Centers for Disease Control and Prevention - FY 2001 Testimony

The American Society for Microbiology (ASM) is pleased to provide a written statement on the Fiscal Year 2001 appropriation for the Centers for Disease Control and Prevention (CDC). The ASM is the largest single life science society in the world with more than 42,000 members representing a broad spectrum of subspecialties, including microbiologists who work in clinical, public health, biomedical and industrial laboratories. The ASM appreciates the Subcommittee's ongoing support of the CDC, particularly for the CDC's National Center for Infectious Diseases (NCID), which funds programs, addressed in this statement, related to emerging and drug resistant infectious diseases, public health infrastructure, bioterrorism preparedness and food safety.

The ASM endorses the recommendation of the CDC Coalition to increase the overall CDC budget to a level of $4.1 billion, an amount that exceeds the President's budget request by approximately $600 million. The CDC requires additional new resources to respond to an array of continuing and new public health challenges. As the "Nation's Prevention Agency," the CDC is charged with promoting health and quality of life by anticipating, identifying, preventing and controlling diseases and other public health threats. The CDC must have adequate resources to expect and be prepared for unexpected public health emergencies throughout the country and across the globe, including, for example, a bioterrorism event, a global influenza pandemic, a large scale environmental disease threat or an unforeseen public health danger.

In the following statement, the ASM will focus on specific areas within the CDC budget which are of concern to the microbiological community.

Emerging and Drug Resistant Infectious Diseases: Public Health Threats and Needs

The American people benefit from a well-funded and effective federal health system. In the past year, the rapid response by health officials identified an outbreak of West Nile encephalitis in New York, Connecticut and New Jersey; linked E. coli O157:H7 infection at an upstate New York county fair to contaminated water; and tied a multi-state outbreak of Listeria infections to contaminated hotdogs and cold-cut meats manufactured at a single plant. These successes are due to state-of-the-art molecular laboratory diagnostic tools, as well as to coordinated communications and disease reporting systems among health agencies. Initiated in 1995 by the CDC, the Epidemiology and Laboratory Capacity for Infectious Diseases cooperative agreements are helping to rebuild the nation's public health infrastructure at state and local levels, and making possible success against infectious disease outbreaks. In FY 1999 CDC awarded more than $40 million to all states and four cities to boost preparedness against possible chemical and biological terrorism, and developed laboratory protocols for several of the possible bioterrorism agents to share with state and local laboratories. In 1999 the CDC also distributed nearly 300,000 copies of recommendations for prevention and control of hepatitis C infection (HCV) infection and HCV-related liver disease to physicians and health care providers nationwide.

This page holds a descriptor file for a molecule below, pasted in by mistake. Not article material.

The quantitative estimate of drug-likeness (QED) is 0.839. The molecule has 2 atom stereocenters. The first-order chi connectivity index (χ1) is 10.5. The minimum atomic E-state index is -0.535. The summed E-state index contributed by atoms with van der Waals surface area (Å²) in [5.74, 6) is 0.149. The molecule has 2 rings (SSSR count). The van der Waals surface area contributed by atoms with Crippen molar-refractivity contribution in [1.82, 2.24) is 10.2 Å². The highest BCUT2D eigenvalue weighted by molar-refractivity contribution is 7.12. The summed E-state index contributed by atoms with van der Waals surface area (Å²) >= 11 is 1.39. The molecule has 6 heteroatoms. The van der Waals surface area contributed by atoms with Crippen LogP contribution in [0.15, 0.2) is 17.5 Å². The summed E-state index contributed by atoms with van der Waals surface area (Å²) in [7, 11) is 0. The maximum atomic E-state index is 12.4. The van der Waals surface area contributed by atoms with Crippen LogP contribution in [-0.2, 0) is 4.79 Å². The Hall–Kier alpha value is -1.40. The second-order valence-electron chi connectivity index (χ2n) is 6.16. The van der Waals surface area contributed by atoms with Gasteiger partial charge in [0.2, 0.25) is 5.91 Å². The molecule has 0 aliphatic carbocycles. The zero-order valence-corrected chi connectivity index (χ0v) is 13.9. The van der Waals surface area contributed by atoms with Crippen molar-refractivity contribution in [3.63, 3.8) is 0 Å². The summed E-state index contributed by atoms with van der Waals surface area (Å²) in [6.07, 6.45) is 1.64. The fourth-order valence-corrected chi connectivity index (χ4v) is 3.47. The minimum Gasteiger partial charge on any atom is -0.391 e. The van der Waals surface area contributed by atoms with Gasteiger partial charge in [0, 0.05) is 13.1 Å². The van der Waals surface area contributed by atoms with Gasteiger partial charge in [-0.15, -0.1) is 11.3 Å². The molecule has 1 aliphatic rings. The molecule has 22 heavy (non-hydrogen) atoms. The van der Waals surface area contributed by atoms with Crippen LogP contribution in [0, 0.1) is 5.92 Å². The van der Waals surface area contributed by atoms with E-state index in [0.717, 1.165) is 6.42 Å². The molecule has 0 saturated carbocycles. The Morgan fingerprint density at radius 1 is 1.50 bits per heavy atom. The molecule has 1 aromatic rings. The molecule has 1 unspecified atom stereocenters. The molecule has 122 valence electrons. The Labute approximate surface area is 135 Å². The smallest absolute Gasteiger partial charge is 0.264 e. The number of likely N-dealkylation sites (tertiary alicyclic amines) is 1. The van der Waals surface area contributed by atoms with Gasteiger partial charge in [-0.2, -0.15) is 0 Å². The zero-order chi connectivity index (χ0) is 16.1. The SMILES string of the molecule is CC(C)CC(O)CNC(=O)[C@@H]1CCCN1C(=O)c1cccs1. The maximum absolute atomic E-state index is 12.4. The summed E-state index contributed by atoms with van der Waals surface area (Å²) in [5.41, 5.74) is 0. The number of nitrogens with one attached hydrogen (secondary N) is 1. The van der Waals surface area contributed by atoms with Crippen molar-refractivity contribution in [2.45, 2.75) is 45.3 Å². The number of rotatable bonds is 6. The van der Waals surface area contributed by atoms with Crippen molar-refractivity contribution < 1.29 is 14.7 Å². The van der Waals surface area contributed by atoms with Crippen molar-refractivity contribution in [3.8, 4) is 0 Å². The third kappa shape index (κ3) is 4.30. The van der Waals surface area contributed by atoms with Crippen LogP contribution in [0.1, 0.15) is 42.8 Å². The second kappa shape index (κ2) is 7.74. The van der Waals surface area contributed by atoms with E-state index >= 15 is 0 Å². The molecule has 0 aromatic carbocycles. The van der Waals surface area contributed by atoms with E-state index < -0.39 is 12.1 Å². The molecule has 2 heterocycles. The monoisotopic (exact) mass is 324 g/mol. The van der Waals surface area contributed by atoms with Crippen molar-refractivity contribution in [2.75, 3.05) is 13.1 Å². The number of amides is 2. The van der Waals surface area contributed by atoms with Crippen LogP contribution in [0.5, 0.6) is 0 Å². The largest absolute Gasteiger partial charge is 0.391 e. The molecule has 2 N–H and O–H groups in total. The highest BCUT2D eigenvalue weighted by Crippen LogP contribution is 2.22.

The ASM recognizes and applauds the breadth of the CDC's contributions to these and other successful public health campaigns. Despite positive past experiences, however, the vigilance needed against disease will only intensify as we move through the 21st century. The blood-borne hepatitis C virus, for example, has infected more than 4 million persons in the United States, 3 million of whom remain chronically infected and therefore at risk for developing cirrhosis or liver cancer. In this country each year, 8000 to 10000 die from cirrhosis or primary liver cancer. The CDC is coordinating the Hepatitis C Public Information Campaign, aimed toward notifying all prior transfusion recipients at risk for HIV infection. It will continue ongoing investigations into various risk factors and modes of transmission, as well as collaborate with other groups like the American Liver Foundation to educate the public about HCV. Sufficient funding would strengthen and expand this multipronged effort against HCV infection. Like the hepatitis viruses, both "old" and newly emerging or reemerging infectious diseases will continue to challenge our society's well-being and productivity, and thus make even more imperative an adequately funded federal public health agency.